Successful closure of CDR raises hopes of stability returning to the sector.
While banks have resumed lending, albeit selectively, to micro finance companies, the latter’s cost of funds has gone up sharply.
“We are ready to borrow funds at 16-17 per cent interest. Margin compression is now a secondary issue for us. The primary objective is to sustain our business and for that we need fresh funding,” said Kishore Kumar Puli, promoter and chief executive officer of Trident Microfin.
Trident was one of five micro finance companies opting for for corporate debt restructuring (CDR). Puli said the average cost of funds used to be 10-12 per cent before the crisis broke out in the sector in Andhra Pradesh last October.
The release of the draft Micro Finance Institutions (Development and Regulation) Bill earlier this month, adoption of some of the broad recommendations made by the Malegam committee and successful closure of CDR for some raised hopes of stability returning to the sector.
However, most institutions, barring a few, say the crisis persists.
“Things never stabilised. While banks have started sanctioning loans selectively, disbursements are still not happening. The issues related to Andhra Pradesh have started hitting other states. Bad news travels very fast and local politicians in some places of Maharashtra, Karnataka and Orissa are trying to disturb the recovery of micro finance loans,” said Mathew Titus, executive director of Sa-Dhan, an association of these institutions.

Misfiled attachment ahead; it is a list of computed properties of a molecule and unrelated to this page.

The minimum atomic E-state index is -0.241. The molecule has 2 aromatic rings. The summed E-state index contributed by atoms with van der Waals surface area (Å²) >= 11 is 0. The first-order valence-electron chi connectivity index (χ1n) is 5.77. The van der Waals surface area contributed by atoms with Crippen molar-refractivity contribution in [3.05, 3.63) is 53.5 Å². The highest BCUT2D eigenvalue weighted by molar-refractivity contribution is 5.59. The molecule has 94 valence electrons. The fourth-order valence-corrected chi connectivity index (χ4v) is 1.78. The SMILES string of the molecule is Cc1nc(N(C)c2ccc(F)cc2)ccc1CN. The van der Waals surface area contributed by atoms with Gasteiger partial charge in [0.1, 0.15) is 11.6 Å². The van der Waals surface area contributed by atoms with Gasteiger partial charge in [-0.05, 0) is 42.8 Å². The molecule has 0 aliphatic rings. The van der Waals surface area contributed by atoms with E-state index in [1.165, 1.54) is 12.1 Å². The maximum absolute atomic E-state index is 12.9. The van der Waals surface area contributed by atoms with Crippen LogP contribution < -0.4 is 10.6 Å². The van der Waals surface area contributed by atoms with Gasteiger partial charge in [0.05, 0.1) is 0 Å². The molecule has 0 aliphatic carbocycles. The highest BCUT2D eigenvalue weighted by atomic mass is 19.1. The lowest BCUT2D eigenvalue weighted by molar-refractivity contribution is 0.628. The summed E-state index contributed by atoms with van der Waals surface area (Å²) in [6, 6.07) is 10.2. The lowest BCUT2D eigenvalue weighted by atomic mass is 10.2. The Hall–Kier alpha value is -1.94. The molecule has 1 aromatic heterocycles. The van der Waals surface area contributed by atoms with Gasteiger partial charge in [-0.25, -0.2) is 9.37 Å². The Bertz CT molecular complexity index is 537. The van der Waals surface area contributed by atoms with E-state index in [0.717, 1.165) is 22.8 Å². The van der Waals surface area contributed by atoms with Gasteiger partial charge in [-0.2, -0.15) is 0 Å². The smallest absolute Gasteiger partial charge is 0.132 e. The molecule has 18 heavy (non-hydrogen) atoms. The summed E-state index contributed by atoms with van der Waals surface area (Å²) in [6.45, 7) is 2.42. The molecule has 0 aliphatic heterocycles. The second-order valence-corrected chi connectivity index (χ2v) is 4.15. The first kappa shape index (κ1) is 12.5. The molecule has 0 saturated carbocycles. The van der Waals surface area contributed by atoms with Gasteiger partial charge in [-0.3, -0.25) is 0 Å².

According to him, several borrowers are also reluctant to repay their loans to microfinance institutions as many of these micro-lenders are not in a position to offer fresh funding because of their tight liquidity position.
Their margins are also threatened as the Reserve Bank of India has asked these companies to cap their lending rates at 26 per cent to claim priority sector status on funds borrowed from banks.
“The lending rates will depend on credit ratings. Since the rating for the sector has come down, naturally the rates have gone up,” said a senior official of a Mumbai-based state-run bank. He said lending rates for these companies are currently 13-15 per cent.
Even institutions based outside Andhra Pradesh and which emerged relatively unscathed from the crisis have seen growth muted.
“We are going to take a hit. Though we have been able to maintain our scale and size, our growth is likely to be flat this year. There is definitely a slowdown in disbursals for the industry and sanctions are still taking time,” said Tara Thiagarajan, chairperson and managing director of Madura Micro Finance, a Chennai-based lender.
While banks claimed they’d again begun lending to these institutions and a few micro-lenders like Chennai’s SMILE Microfin and Kolkata’s Bandhan Financial Services have announced fund raising programmes, industry experts said the crisis remained.
Such as the news that the the country’s oldest micro finance company, Bhartiya Samruddhi Finance, promoted by social entrepreneur Vijay Mahajan, was on the verge of closure due to lack of bank funding. Mahajan did not respond to calls made by Business Standard.